Ever Fallen In Love Paperback – 15 Jul 2011
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Strachan sustains strong undercurrents of menace and regret by cutting back and forth: we see Richard then and now, a reclusive designer of computer games holed up in the Highlands, unable to fully shake the stain of bad decisions while still in thrall to a prior, supposedly more exciting version of himself. The fug of student common rooms and bars is expertly conveyed, alongside the clean-washed emptiness of the coast. And although I ve never been interested in playing war games, Strachan makes their creation sound fascinating. --Chris Ross, The Guardian
Ever Fallen in Love doesn t disappoint. A quietly unsettling take on the coming-of-age genre, Strachan s novel avoids the more obvious shock-factor conclusion and instead continually teeters on the edge. Unafraid of the unspoken and the unresolved, the story gets under your skin and lingers there uncomfortably --Lucy Scholes, Sunday Times
'The novel excels at evoking the mind games, the vile but subtly plotted erosion which one driven friend can exert on another. The first-person segments power the narrative, dragging the reader into the layers of tangled dependence as Richard falls foul of Luke s excesses.' --Tom Adair in The Scotsman
About the Author
Zoe Strachan is the author of two previous successful novels, Negative Space and Spin Cycle. She was selected as one of the twenty best young novelists in Britain by the Independent. Negative Space won a Betty Trasker award and was short listed for the Saltire Society First Book of the Year Award. She has received two writer's bursaries from the Scottish Arts Council, a Hawthornden Fellowship and was UNESCO City of Literature writer-in-residence at the National Museum of Scotland. In 2008 she was awarded a Hermann Kesten Stipendium and in 2009 received a Robert Louis Stevenson Fellowship which took her to France to write. She lives in Glasgow where she teaches part time on the prestigious Creative Writing programme at the University of Glasgow.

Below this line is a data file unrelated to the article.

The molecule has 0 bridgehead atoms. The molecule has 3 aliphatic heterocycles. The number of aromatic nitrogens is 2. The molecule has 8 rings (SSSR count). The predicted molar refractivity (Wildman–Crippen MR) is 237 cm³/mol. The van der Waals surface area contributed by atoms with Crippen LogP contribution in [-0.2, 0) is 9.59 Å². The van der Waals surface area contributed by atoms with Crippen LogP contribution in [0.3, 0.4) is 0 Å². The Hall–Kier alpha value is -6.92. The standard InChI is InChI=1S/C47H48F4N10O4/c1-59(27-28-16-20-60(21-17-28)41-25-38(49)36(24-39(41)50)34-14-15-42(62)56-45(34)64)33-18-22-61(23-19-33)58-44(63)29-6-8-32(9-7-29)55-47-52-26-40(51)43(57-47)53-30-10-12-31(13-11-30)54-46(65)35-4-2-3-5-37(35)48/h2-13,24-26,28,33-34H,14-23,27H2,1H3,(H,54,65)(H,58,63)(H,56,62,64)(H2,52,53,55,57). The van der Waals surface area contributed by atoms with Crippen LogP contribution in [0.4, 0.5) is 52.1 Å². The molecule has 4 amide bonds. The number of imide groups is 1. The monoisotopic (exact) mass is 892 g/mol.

Top customer reviews
Strachan never makes Richard's homosexuality a clichéd novelty, and therefore a heterosexual audience should not feel alienated. This is not a gay novel; this is a novel about unrequited love and the things it makes us do, with a protagonist who just happens to be gay. As a straight 19 year old female, I found this aspect of the book completely accessible, and it is a credit to Strachan's approach that she makes the reader so comfortable.
The characters are depicted as fragmented, conflicted and flawed, and therefore, human. Whether you like them or not, or agree with their decisions, it is impossible not to sympathise with their sheer honesty. Luke, the object of Richard's infatuation, is dark, seductive, and the type of person whose disreputableness is exactly what makes him so irresistible. An enigma even to himself, his thoughts and motivations are nuances which Richard and everyone else are constantly trying to penetrate and unravel. Even ten years down the line, Richard wonders what exactly happened back then. I think it's fair to say that dangerous, dissolute Luke is the impetus of the novel. He is the link between past and present, as well as the knife edge on which the plot balances. Paralleling the nature of an unrequited obsession, every thought and every action is a tributary that finds its twisted route back to Luke. He, or the concept of him, is the magnetic centre of the novel, sucking everything into him like a vacuum.
The rural, coastal and city settings evoke atmosphere and have as much to say as the characters. Strachan utilizes other quirky literary devices to further immerse her readers, such as the alternating chapters weaving through one another and building suspense--all those depicting Richard's time at university titled simply '0' and providing what Strachan called the 'bassline' of the novel and the dialogue within flowing seamlessly with thought and action in Richard's memory, in lieu of quotation marks. Additionally, around halfway through, the mystery surrounding Richard's diaspora and self-inflicted isolation is revealed off-hand, changing the question at the heart of the novel from 'What happened?' to 'How did that happen?'
Raw, subtle, compassionately written and endearingly frank, this novel about not fitting in and how the past shapes us really packs a punch. Highly recommended.
Although I felt it lacked, it kept me busy from beginning to end so on that basis it's worth anyone's time and opinion.